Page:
It seems that the main objective of Pearce is to protect innocent third parties. This objective is surely laudable. Moreover, I do not doubt that, as pointed out in Pearce, the Georgia No-Fault law fully intends to make liability insurance (and no-fault) compulsory. However, I do not believe this result ought to be reached by abolishing Code Ann. 56-2409 through the employment of a purely technical statute which, in my opinion, was designed simply to enable the Department of Public Safety to keep tabs on who has insurance and who does not. Whether insurance companies shall be guarantors of insurance instead of mere insurers under contract, and whether the legislature, by enacting Code Ann. 56-3412b of the No-Fault Act, intended to abolish Code Ann. 56-2409, and centuries of common law, are matters that ought to be addressed by the legislature.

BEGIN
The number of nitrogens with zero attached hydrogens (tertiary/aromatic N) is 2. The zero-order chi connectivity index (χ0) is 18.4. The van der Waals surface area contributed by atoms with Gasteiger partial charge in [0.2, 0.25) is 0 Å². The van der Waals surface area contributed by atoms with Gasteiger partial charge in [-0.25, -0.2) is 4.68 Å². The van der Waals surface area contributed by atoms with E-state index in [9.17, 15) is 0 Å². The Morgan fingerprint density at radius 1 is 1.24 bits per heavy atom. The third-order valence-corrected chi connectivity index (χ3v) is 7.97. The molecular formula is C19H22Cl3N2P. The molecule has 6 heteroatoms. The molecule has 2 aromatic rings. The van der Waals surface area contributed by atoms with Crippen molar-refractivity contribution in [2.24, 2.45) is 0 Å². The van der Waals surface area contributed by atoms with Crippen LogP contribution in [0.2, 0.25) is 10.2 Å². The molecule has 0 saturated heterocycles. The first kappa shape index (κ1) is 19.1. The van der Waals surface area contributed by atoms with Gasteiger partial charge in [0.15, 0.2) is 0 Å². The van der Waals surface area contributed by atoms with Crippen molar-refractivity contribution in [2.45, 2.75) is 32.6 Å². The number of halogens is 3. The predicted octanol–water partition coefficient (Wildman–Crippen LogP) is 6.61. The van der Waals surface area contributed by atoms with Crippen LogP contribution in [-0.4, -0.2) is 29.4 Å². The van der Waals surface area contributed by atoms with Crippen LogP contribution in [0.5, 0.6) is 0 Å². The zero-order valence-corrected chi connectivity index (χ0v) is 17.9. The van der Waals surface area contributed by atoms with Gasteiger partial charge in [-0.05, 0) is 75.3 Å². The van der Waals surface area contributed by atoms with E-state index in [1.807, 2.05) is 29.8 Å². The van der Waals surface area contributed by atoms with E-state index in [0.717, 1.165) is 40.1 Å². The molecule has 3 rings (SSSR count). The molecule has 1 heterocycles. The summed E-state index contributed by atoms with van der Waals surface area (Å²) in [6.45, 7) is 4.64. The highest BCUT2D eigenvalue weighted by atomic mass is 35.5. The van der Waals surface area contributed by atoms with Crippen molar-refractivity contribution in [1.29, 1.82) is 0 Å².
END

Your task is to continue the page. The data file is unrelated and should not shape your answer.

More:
A too-generous application of Pearce will compel private insurance companies to become the guarantors of insurance coverage. It will encourage fraud, and reward the defrauder. Naturally, as the risk increases unbounded, so will the premiums that the general public must pay. More likely, however, it will utterly defeat the ultimate purpose of the statutory provisions which make liability and no-fault insurance compulsory, since rather than issue policies or even binders, on the basis of an applicant's representations, the insurers will tend, I think, to issue nothing at all until thorough investigations can be made of all applicants. I simply do not believe the legislature or the Supreme Court intended such far-reaching results to arise from a construction of Code Ann. 56-3412b.